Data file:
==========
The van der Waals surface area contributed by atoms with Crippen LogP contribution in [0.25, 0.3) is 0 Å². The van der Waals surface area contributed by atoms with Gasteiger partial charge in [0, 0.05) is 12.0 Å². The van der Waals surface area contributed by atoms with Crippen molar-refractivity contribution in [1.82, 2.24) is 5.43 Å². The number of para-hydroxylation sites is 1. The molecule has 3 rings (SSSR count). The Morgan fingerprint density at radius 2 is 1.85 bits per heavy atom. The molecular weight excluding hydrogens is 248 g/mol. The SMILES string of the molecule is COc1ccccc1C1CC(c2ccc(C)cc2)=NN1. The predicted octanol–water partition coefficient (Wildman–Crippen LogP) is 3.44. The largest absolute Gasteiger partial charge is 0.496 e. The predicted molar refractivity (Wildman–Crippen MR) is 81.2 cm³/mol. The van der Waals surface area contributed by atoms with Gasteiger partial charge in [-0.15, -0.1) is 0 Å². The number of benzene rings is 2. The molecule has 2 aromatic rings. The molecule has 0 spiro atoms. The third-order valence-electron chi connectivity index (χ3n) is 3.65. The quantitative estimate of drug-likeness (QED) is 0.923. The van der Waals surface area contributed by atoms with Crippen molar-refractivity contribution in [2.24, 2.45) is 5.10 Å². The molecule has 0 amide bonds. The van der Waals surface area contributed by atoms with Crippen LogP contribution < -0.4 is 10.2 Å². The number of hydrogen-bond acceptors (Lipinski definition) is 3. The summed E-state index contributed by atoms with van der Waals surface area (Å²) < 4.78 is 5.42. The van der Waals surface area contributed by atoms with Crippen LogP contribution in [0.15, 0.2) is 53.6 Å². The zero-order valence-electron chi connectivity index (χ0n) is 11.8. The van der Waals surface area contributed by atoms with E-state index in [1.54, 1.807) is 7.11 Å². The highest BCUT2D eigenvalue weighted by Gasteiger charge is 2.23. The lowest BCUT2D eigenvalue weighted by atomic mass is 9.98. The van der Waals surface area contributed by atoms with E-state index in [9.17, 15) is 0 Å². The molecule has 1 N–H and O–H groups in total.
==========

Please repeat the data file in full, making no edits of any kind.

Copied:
The van der Waals surface area contributed by atoms with Crippen LogP contribution in [0.25, 0.3) is 0 Å². The van der Waals surface area contributed by atoms with Gasteiger partial charge in [0, 0.05) is 12.0 Å². The van der Waals surface area contributed by atoms with Crippen molar-refractivity contribution in [1.82, 2.24) is 5.43 Å². The number of para-hydroxylation sites is 1. The molecule has 3 rings (SSSR count). The Morgan fingerprint density at radius 2 is 1.85 bits per heavy atom. The molecular weight excluding hydrogens is 248 g/mol. The SMILES string of the molecule is COc1ccccc1C1CC(c2ccc(C)cc2)=NN1. The predicted octanol–water partition coefficient (Wildman–Crippen LogP) is 3.44. The largest absolute Gasteiger partial charge is 0.496 e. The predicted molar refractivity (Wildman–Crippen MR) is 81.2 cm³/mol. The van der Waals surface area contributed by atoms with Gasteiger partial charge in [-0.15, -0.1) is 0 Å². The number of benzene rings is 2. The molecule has 2 aromatic rings. The molecule has 0 spiro atoms. The third-order valence-electron chi connectivity index (χ3n) is 3.65. The quantitative estimate of drug-likeness (QED) is 0.923. The van der Waals surface area contributed by atoms with Crippen molar-refractivity contribution in [2.24, 2.45) is 5.10 Å². The molecule has 0 amide bonds. The van der Waals surface area contributed by atoms with Crippen LogP contribution < -0.4 is 10.2 Å². The number of hydrogen-bond acceptors (Lipinski definition) is 3. The summed E-state index contributed by atoms with van der Waals surface area (Å²) < 4.78 is 5.42. The van der Waals surface area contributed by atoms with Crippen LogP contribution in [0.15, 0.2) is 53.6 Å². The zero-order valence-electron chi connectivity index (χ0n) is 11.8. The van der Waals surface area contributed by atoms with E-state index in [1.54, 1.807) is 7.11 Å². The highest BCUT2D eigenvalue weighted by Gasteiger charge is 2.23. The lowest BCUT2D eigenvalue weighted by atomic mass is 9.98. The van der Waals surface area contributed by atoms with E-state index in [9.17, 15) is 0 Å². The molecule has 1 N–H and O–H groups in total.